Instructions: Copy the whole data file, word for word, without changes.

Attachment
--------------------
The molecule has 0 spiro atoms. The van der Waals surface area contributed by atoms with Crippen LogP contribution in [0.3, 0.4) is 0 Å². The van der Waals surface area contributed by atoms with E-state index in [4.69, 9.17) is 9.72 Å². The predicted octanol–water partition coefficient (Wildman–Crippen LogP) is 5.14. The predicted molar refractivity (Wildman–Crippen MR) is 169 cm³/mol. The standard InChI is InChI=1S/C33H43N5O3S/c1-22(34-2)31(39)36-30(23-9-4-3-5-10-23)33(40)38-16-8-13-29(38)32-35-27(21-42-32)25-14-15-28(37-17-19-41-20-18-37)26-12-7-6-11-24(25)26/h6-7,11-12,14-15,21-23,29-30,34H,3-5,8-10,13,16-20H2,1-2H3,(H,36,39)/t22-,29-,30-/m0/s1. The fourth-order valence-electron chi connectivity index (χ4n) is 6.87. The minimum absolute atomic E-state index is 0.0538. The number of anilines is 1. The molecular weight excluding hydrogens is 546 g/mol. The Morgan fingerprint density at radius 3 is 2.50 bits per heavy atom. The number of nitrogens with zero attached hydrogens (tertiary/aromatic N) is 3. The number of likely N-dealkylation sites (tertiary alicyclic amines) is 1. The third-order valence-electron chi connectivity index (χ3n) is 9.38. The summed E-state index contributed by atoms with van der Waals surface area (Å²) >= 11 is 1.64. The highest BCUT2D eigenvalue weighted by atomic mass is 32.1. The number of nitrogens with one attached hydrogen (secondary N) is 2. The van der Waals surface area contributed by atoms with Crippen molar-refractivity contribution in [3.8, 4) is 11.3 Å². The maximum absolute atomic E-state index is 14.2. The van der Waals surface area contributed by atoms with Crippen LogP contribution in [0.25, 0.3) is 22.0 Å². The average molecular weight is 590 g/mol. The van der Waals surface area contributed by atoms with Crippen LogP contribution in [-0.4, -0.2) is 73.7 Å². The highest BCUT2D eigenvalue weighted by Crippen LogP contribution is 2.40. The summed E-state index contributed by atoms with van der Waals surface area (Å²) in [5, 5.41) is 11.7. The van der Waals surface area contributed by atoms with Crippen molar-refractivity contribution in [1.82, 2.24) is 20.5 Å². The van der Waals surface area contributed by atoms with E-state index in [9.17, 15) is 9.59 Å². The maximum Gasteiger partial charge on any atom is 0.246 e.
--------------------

The molecule has 0 spiro atoms. The van der Waals surface area contributed by atoms with Crippen LogP contribution in [0.3, 0.4) is 0 Å². The van der Waals surface area contributed by atoms with E-state index in [4.69, 9.17) is 9.72 Å². The predicted octanol–water partition coefficient (Wildman–Crippen LogP) is 5.14. The predicted molar refractivity (Wildman–Crippen MR) is 169 cm³/mol. The standard InChI is InChI=1S/C33H43N5O3S/c1-22(34-2)31(39)36-30(23-9-4-3-5-10-23)33(40)38-16-8-13-29(38)32-35-27(21-42-32)25-14-15-28(37-17-19-41-20-18-37)26-12-7-6-11-24(25)26/h6-7,11-12,14-15,21-23,29-30,34H,3-5,8-10,13,16-20H2,1-2H3,(H,36,39)/t22-,29-,30-/m0/s1. The fourth-order valence-electron chi connectivity index (χ4n) is 6.87. The minimum absolute atomic E-state index is 0.0538. The number of anilines is 1. The molecular weight excluding hydrogens is 546 g/mol. The Morgan fingerprint density at radius 3 is 2.50 bits per heavy atom. The number of nitrogens with zero attached hydrogens (tertiary/aromatic N) is 3. The number of likely N-dealkylation sites (tertiary alicyclic amines) is 1. The third-order valence-electron chi connectivity index (χ3n) is 9.38. The summed E-state index contributed by atoms with van der Waals surface area (Å²) >= 11 is 1.64. The highest BCUT2D eigenvalue weighted by atomic mass is 32.1. The number of nitrogens with one attached hydrogen (secondary N) is 2. The van der Waals surface area contributed by atoms with Crippen molar-refractivity contribution in [3.8, 4) is 11.3 Å². The maximum absolute atomic E-state index is 14.2. The van der Waals surface area contributed by atoms with Crippen LogP contribution in [0.25, 0.3) is 22.0 Å². The average molecular weight is 590 g/mol. The van der Waals surface area contributed by atoms with Crippen LogP contribution in [-0.4, -0.2) is 73.7 Å². The highest BCUT2D eigenvalue weighted by Crippen LogP contribution is 2.40. The summed E-state index contributed by atoms with van der Waals surface area (Å²) in [5, 5.41) is 11.7. The van der Waals surface area contributed by atoms with Crippen molar-refractivity contribution in [1.82, 2.24) is 20.5 Å². The van der Waals surface area contributed by atoms with E-state index in [9.17, 15) is 9.59 Å². The maximum Gasteiger partial charge on any atom is 0.246 e.